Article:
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Stress in America Money, inflation, war pile on to nation stuck in COVID-19 survival mode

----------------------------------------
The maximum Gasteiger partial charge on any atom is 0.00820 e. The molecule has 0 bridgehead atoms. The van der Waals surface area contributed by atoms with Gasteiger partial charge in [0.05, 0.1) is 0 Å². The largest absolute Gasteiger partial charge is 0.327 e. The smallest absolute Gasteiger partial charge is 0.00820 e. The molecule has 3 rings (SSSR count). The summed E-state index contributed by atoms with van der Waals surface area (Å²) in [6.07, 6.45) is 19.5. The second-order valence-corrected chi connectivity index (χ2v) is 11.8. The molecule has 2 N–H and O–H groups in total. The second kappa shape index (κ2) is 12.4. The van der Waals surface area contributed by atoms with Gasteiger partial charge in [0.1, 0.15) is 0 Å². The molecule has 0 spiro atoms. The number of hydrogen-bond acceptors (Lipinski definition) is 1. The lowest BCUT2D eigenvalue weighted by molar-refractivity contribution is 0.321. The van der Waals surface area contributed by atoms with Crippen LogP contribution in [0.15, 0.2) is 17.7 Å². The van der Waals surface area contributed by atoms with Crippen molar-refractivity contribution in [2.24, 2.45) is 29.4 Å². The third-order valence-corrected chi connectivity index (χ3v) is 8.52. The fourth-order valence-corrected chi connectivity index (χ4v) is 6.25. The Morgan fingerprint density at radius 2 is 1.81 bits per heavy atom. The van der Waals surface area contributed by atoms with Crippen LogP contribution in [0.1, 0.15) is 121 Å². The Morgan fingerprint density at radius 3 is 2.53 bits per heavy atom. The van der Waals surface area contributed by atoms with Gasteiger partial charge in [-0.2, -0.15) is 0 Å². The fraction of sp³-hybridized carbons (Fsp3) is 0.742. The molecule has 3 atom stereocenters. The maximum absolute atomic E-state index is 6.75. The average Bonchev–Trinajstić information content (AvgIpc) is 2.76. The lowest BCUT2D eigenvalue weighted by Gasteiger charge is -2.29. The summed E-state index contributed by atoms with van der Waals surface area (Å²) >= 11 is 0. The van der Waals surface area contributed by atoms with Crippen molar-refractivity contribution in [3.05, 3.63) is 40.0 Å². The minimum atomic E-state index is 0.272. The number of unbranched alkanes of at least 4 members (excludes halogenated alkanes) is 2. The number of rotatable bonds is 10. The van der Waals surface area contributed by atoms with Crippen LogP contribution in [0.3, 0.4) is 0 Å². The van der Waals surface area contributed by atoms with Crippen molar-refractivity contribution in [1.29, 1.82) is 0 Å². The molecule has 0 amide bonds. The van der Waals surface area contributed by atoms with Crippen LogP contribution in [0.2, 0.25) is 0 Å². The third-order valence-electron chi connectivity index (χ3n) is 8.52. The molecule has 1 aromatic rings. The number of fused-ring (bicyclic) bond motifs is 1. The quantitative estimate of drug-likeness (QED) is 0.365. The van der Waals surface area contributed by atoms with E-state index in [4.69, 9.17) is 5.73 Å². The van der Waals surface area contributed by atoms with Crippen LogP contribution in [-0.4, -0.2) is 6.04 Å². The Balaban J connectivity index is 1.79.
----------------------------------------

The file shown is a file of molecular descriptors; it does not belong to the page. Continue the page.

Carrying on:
“March 11, 2022, marks the second anniversary of the COVID-19 global pandemic declaration by the World Health Organization. In the two years since that declaration, virtually all aspects of life have been altered. To better understand the impact of the past two years on individual stress, the American Psychological Association partnered with The Harris Poll to conduct a survey between February 7 and 14, 2022. In light of recent events leading up to its release, the survey was supplemented by a late-breaking poll, fielded March 1-3. These more recent findings were alarming, with more adults rating inflation and issues related to the invasion of Ukraine as stressors than any other issue asked about since the Stress in America™ survey began in 2007. Top sources of stress were the rise in prices of everyday items due to inflation (e.g., gas prices, energy bills, grocery costs, etc.) (87%), followed by supply chain issues (81%) and global uncertainty (81%)… Russia’s invasion of Ukraine and the unpredictability of the extent to which the conflict may intensify is compounding existing financial stressors that were already on the rise. Soon after Russia began bombing Ukraine, world stock markets wavered. Further, economists predict a surge in energy, wheat, corn, steel, and iron prices. Americans are bracing for economic hardship. The March survey found the rise in prices of everyday items due to inflation was rated as a stressor by the highest proportion of adults seen across all stressors asked about in the history of the Stress in America™ survey, with 87% having reported it as a significant source of stress. Not far behind was stress related to supply chain issues (81%).  The broader survey fielded in February showed the proportion of adults who noted money as a source of stress (65%) was up significantly from the Stress in America surveys in June (61%) and February (57%) 2021. Similarly, the number of adults who noted the economy as a significant source of stress (65%) has risen significantly from the Stress in America surveys in August (59%)3 and June (58%). Half of all U.S. adults (50%) indicated housing costs as a significant stressor, which is up from February 2021 (46%)…”

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